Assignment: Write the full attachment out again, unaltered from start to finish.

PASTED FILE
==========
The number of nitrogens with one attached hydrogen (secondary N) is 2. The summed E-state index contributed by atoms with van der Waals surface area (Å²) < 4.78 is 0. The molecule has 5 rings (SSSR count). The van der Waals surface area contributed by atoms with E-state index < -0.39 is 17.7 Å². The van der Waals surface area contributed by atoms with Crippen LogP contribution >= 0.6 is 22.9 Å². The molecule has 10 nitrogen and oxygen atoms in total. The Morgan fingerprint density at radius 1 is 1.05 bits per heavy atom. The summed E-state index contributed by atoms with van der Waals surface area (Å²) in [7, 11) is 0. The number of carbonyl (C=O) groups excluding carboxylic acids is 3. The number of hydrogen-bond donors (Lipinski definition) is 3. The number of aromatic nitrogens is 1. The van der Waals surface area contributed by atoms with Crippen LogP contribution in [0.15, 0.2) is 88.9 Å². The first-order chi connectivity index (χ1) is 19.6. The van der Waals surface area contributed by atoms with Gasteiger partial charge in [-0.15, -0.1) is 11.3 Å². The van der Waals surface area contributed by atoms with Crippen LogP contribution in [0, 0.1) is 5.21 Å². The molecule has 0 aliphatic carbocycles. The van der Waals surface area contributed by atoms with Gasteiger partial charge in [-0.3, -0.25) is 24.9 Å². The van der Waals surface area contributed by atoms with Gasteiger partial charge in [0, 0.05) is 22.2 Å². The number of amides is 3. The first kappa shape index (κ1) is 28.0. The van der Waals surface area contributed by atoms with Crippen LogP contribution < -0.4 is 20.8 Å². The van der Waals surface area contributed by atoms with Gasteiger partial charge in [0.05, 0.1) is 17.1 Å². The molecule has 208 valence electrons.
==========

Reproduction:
The number of nitrogens with one attached hydrogen (secondary N) is 2. The summed E-state index contributed by atoms with van der Waals surface area (Å²) < 4.78 is 0. The molecule has 5 rings (SSSR count). The van der Waals surface area contributed by atoms with E-state index < -0.39 is 17.7 Å². The van der Waals surface area contributed by atoms with Crippen LogP contribution >= 0.6 is 22.9 Å². The molecule has 10 nitrogen and oxygen atoms in total. The Morgan fingerprint density at radius 1 is 1.05 bits per heavy atom. The summed E-state index contributed by atoms with van der Waals surface area (Å²) in [7, 11) is 0. The number of carbonyl (C=O) groups excluding carboxylic acids is 3. The number of hydrogen-bond donors (Lipinski definition) is 3. The number of aromatic nitrogens is 1. The van der Waals surface area contributed by atoms with Crippen LogP contribution in [0.15, 0.2) is 88.9 Å². The first-order chi connectivity index (χ1) is 19.6. The van der Waals surface area contributed by atoms with Gasteiger partial charge in [-0.15, -0.1) is 11.3 Å². The van der Waals surface area contributed by atoms with Crippen LogP contribution in [0, 0.1) is 5.21 Å². The molecule has 0 aliphatic carbocycles. The van der Waals surface area contributed by atoms with Gasteiger partial charge in [-0.3, -0.25) is 24.9 Å². The van der Waals surface area contributed by atoms with Gasteiger partial charge in [0, 0.05) is 22.2 Å². The number of amides is 3. The first kappa shape index (κ1) is 28.0. The van der Waals surface area contributed by atoms with Crippen LogP contribution < -0.4 is 20.8 Å². The van der Waals surface area contributed by atoms with Gasteiger partial charge in [0.05, 0.1) is 17.1 Å². The molecule has 208 valence electrons.